The holiday season isn’t far off, which means it’s almost time for the most important sales period of the year for many retailers.

But big shopping and big spending can also mean long hours, potential burnout and distractions for store employees.

To help, Kate Peterson, president and CEO of Performance Concepts; Jeff Corey, owner of Day’s Jewelers; and Brian Madson, adviser with The Edge Retail Academy, shared some tips with National Jeweler to help store owners and managers keep their staff motivated and focused during the holiday hours.

Here’s what they had to say.

1. Incentivize. Though it might not be the primary motivator for all sales staff, money is an important incentive to maximize individual sales, Corey said. Day’s has an incentive program that offers a monetary reward to sales associates who achieve monthly sales goals, as well as an enhanced incentive offered to the team members who exceed their sales goal by 10 percent.

Madson also encouraged sales contests throughout the month to reward employees for selling special inventory items, with rewards like movie tickets and gift cards.

2. Better with age. Corey said they also offer additional monetary incentives to associates who sell aged merchandise to help move product.

3. Dole out praise. “Recognition for a job well done can be an exceptionally powerful motivator,” Corey said.

At Day’s, they continuously recognize employees who have made an important sale via the company intranet, private Facebook page and the printed newsletter mailed to each employee’s home monthly. These posting include a photo of the employee along with an image of the item he or she sold.

4. Include the team. Day’s makes it a part of the company culture to involve sales staff in all decisions affecting them, including product selection, display, sales strategy and more.

“Being part of the planning process, knowing that their thoughts and opinions are valued, inspires them to be the best they can be,” Corey said.

5. Train, train, train. It’s important for the store to provide the necessary practice and education for its team. Day’s is “aggressively” offering a number of training opportunities for sales staff in an effort to give them the tools they need to be the best at their jobs.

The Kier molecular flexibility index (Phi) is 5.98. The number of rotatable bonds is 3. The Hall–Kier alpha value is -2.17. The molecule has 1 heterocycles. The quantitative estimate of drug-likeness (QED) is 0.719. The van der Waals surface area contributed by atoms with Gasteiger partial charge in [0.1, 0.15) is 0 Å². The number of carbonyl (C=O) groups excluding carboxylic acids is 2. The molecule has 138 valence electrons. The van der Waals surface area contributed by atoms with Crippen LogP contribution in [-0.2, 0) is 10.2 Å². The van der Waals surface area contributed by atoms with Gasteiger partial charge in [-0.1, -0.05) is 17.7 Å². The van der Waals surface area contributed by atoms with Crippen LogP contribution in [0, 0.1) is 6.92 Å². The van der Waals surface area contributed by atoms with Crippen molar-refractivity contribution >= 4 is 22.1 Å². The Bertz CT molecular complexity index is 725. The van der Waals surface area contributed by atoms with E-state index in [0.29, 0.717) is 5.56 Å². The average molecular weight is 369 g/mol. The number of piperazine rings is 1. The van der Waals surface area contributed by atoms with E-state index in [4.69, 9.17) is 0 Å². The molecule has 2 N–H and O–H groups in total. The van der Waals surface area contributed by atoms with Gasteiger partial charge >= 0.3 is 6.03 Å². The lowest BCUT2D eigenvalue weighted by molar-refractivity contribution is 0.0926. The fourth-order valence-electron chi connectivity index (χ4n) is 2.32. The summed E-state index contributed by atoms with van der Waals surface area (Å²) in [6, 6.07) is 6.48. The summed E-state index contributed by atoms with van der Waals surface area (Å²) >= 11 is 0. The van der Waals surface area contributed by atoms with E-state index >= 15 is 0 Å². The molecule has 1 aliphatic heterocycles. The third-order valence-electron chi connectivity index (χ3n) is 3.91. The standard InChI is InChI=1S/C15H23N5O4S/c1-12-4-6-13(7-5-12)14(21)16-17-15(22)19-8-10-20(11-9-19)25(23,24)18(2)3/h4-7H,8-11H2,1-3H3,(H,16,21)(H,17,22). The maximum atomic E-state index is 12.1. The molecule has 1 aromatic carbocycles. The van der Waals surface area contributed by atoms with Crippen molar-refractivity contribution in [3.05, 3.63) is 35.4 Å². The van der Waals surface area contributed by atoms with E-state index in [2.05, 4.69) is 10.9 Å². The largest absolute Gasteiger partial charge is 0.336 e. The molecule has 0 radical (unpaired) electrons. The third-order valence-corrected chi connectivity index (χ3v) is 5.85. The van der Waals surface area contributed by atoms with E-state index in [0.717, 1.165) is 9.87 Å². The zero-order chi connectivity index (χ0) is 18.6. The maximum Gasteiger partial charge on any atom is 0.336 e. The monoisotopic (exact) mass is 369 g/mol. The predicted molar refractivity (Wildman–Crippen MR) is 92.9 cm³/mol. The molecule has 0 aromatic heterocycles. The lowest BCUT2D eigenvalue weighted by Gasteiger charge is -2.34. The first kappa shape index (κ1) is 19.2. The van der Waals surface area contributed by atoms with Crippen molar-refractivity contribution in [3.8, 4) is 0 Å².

6. Get ahead on the schedule. Have a marketing plan in place for events and outreach well ahead of time, with key dates on the calendars, so everyone is on the same page. Create to-do lists for events and assign items to team members so roles are clear, and schedule social media posts ahead of time.

7. Have a concrete list. Print out a list of the wish list inventory and contact customers to create holiday sales opportunities, Madson said. Clean up the wish lists as you go, removing dated items and/or adding new items.

8. Plan the work calendar ahead of time. This will allow for plenty of time to assess payroll demands, according to Madson. Increase the staff level to accommodate busy times and lunches and breaks. Make sure your top salespeople are always available to sell first. Also, Madson suggested, order lunch on your busiest days for your team as a morale booster.

9. Review. Throughout the holiday season, actively review strategies on how to sell to different customer types, product knowledge so the team is well versed on the features and benefits, and turnover strategies, with role playing included at team meetings to make the most of every opportunity.

10. Think outside the “carrot-and-stick” box. Peterson said that experience has taught her that retail business owners have the greatest success when they work to inspire their employees as a means of keeping them at the top of their games.

Do this by aligning employee values and interests with your own: Make the effort to understand each employee’s personal goals and objectives and learn what they need in terms of tools, training, coaching and mentoring to achieve them. Deliver for them by being present and leading by example every day.

11. Be consistent. Peterson added that keeping employees focused on both company goals and their own also requires some consistency. Keep priorities front-of-mind and avoid flipping randomly from one idea to the next to allow people the chance to follow through.